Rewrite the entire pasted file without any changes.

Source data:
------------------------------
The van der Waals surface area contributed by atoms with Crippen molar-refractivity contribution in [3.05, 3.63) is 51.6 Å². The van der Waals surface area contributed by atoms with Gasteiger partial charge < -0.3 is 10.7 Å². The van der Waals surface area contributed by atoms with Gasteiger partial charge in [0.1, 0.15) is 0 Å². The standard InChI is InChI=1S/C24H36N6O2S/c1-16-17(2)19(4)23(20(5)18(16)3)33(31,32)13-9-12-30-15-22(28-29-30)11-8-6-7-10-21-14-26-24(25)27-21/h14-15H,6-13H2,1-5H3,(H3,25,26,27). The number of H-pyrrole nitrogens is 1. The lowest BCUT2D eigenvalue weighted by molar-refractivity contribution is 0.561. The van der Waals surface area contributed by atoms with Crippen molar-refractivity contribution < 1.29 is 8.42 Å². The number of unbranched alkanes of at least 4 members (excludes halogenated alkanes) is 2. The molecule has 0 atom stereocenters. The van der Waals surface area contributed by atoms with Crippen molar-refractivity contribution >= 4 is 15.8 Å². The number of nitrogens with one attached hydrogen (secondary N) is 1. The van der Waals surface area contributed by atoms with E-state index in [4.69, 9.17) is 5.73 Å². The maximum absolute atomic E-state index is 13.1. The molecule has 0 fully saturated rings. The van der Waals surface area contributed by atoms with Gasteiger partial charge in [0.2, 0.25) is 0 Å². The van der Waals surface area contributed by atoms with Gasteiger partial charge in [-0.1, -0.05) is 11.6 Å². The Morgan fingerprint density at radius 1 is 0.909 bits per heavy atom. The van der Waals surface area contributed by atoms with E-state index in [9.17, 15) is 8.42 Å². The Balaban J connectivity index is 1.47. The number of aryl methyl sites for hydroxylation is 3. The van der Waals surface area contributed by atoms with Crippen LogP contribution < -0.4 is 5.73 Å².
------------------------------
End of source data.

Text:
The van der Waals surface area contributed by atoms with Crippen molar-refractivity contribution in [3.05, 3.63) is 51.6 Å². The van der Waals surface area contributed by atoms with Gasteiger partial charge < -0.3 is 10.7 Å². The van der Waals surface area contributed by atoms with Gasteiger partial charge in [0.1, 0.15) is 0 Å². The standard InChI is InChI=1S/C24H36N6O2S/c1-16-17(2)19(4)23(20(5)18(16)3)33(31,32)13-9-12-30-15-22(28-29-30)11-8-6-7-10-21-14-26-24(25)27-21/h14-15H,6-13H2,1-5H3,(H3,25,26,27). The number of H-pyrrole nitrogens is 1. The lowest BCUT2D eigenvalue weighted by molar-refractivity contribution is 0.561. The van der Waals surface area contributed by atoms with Crippen molar-refractivity contribution < 1.29 is 8.42 Å². The number of unbranched alkanes of at least 4 members (excludes halogenated alkanes) is 2. The molecule has 0 atom stereocenters. The van der Waals surface area contributed by atoms with Crippen molar-refractivity contribution >= 4 is 15.8 Å². The number of nitrogens with one attached hydrogen (secondary N) is 1. The van der Waals surface area contributed by atoms with E-state index in [4.69, 9.17) is 5.73 Å². The maximum absolute atomic E-state index is 13.1. The molecule has 0 fully saturated rings. The van der Waals surface area contributed by atoms with Gasteiger partial charge in [0.2, 0.25) is 0 Å². The van der Waals surface area contributed by atoms with Gasteiger partial charge in [-0.1, -0.05) is 11.6 Å². The Morgan fingerprint density at radius 1 is 0.909 bits per heavy atom. The van der Waals surface area contributed by atoms with E-state index in [9.17, 15) is 8.42 Å². The Balaban J connectivity index is 1.47. The number of aryl methyl sites for hydroxylation is 3. The van der Waals surface area contributed by atoms with Crippen LogP contribution < -0.4 is 5.73 Å².